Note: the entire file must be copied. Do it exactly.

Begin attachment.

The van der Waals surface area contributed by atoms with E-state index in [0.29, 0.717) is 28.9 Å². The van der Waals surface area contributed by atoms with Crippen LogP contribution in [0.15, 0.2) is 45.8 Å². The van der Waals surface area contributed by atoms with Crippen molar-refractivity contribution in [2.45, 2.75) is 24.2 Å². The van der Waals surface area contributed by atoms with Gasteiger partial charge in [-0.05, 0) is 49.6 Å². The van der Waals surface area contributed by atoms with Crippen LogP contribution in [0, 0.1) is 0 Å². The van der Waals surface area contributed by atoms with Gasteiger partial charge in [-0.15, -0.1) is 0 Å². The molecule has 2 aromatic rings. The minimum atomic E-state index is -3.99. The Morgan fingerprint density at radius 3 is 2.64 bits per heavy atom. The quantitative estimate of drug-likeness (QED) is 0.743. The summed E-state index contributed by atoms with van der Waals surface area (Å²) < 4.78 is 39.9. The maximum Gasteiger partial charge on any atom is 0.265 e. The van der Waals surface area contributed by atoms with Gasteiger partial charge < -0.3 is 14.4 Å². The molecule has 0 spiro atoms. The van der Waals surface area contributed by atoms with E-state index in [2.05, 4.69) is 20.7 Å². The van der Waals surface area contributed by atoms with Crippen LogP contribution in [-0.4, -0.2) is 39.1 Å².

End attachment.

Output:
The van der Waals surface area contributed by atoms with E-state index in [0.29, 0.717) is 28.9 Å². The van der Waals surface area contributed by atoms with Crippen LogP contribution in [0.15, 0.2) is 45.8 Å². The van der Waals surface area contributed by atoms with Crippen molar-refractivity contribution in [2.45, 2.75) is 24.2 Å². The van der Waals surface area contributed by atoms with Gasteiger partial charge in [-0.05, 0) is 49.6 Å². The van der Waals surface area contributed by atoms with Crippen LogP contribution in [0, 0.1) is 0 Å². The van der Waals surface area contributed by atoms with Gasteiger partial charge in [-0.15, -0.1) is 0 Å². The molecule has 2 aromatic rings. The minimum atomic E-state index is -3.99. The Morgan fingerprint density at radius 3 is 2.64 bits per heavy atom. The quantitative estimate of drug-likeness (QED) is 0.743. The summed E-state index contributed by atoms with van der Waals surface area (Å²) < 4.78 is 39.9. The maximum Gasteiger partial charge on any atom is 0.265 e. The van der Waals surface area contributed by atoms with Gasteiger partial charge < -0.3 is 14.4 Å². The molecule has 0 spiro atoms. The van der Waals surface area contributed by atoms with E-state index in [2.05, 4.69) is 20.7 Å². The van der Waals surface area contributed by atoms with Crippen LogP contribution in [-0.4, -0.2) is 39.1 Å².